Arturo Hilario/ El Observador
Would you read about pirates of the future fighting for their survival, among the looming shadow of a nefarious corporation?
One of the more interesting stories at Silicon Valley Comic Con(SVCC), which occurred the weekend of March 18-20 at the San Jose Convention Center, was not of any of the great cosplayers nor any particular guest panel, but the journey of issue #1 of “Scrimshaw”. The futuristic, post-apocalyptic story of pirates in an uneasy world debuted for the first time that weekend in downtown San Jose. It’s the journey of the comic, a mix of hard work and the oh so 2010’s idea of online crowdfunding, that made it stand out amongst the many sights and forms of media at the con.
The feedback of coming to SVCC to promote “Scrimshaw” was, according to its creator Eric Borden, great. “We really enjoyed it. We had quite a few people stop by and pick up the comic. (We) sold about 15% of all the books that we brought which is amazing for a debut comic. At least that’s how we saw it. We wanted to debut there (SVCC) and because the comic is kind of futuristic to debut in Silicon Valley, we thought it was welcomed very well all things considered.”
With a home base in Las Vegas, Screenwriter Eric Borden has, in fact, written a lot of stuff. Author of the book “House of Cards”, about his experiences as a bouncer in a Vegas nightclub, to producing a short film about Batman villain Harley Quinn, his experiences in writing and creating are what brought him to the world of comics. Part of Borden’s initial reasoning to jump into creating a comic was the ability to do more with less. “You can find that as a screenwriter it takes a lot of resources and people to make a screenplay come to life and in a fashion in which you can get it into other people’s hands. It takes a whole army of people, to make even a short screenplay to the screen. Something like a comic book you can do so much more that it’s not really limited by budget. You can tell so much more in an expansive story in a rich world, that’s what got me into it. I just wanted to be able to do more with less, and I felt that the comic book genre, or at least the format would lend itself to that, in terms of creativity and my ability to tell the story I wanted to tell.”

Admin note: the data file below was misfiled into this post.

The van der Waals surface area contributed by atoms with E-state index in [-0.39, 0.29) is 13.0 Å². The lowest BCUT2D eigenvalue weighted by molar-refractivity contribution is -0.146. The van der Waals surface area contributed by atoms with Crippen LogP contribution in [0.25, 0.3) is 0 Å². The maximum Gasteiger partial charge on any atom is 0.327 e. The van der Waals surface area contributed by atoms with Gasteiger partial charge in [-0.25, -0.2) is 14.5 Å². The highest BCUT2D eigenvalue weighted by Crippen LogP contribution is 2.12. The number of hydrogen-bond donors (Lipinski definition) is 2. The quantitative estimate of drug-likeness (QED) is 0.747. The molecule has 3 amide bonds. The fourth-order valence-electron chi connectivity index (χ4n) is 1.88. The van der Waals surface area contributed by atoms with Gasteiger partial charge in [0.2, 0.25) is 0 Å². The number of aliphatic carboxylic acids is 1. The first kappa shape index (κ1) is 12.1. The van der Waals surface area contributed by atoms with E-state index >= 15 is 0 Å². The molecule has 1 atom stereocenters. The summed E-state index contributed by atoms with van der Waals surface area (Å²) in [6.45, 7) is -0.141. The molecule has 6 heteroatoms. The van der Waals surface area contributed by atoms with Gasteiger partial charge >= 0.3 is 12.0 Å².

Borden’s idea for “Scrimshaw” didn’t come until he entered a 48-hour writing contest called NYC Midnight, in which he brought to life the first 2 characters of what eventually would become the basis of the comic’s story. “I had entered a contest really to keep my chops sharp and they give you a genre and a topic and you have to create a script around that. So I came up with a 10-page script with the main characters being Hans Tanaka and his sidekick Saigo. I came up with those two characters and the loose world that they live in in that contest. I knew I was on to something when I discovered Hans and Saigo. (I) Immediately fell in love with those characters and thought they deserved more.”
The next step to “start up” this comic was, like many things these days, get on the internet. Here is where Borden went looking for an artist to collaborate. The artist behind “Scrimshaw”, Dave Mims, was what helped weave the project into fruition.
Using a site called freelance.com, Borden ran into the artwork of Mims, and something clicked.
“I put an ad out for these characters and I saw Dave Mims’ style and really fell in love with that style. I thought ‘that’s what I want for these two characters’. I contacted Dave Mims and had him illustrate Hans and Saigo. I just felt like those two characters needed to be in the world and I wanted to see them in the flesh, or on paper. After I contacted Dave I knew we we’re onto something. It just kind of unfolded organically from there. The fill-in characters for the ship, The Runaway Horse, the world that they inhabit was just a matter of looking for a title for something else. Coming across the word scrimshaw (which is an American artform of engraving into whale bone, animal tusks etc.) it all came together, all at once.”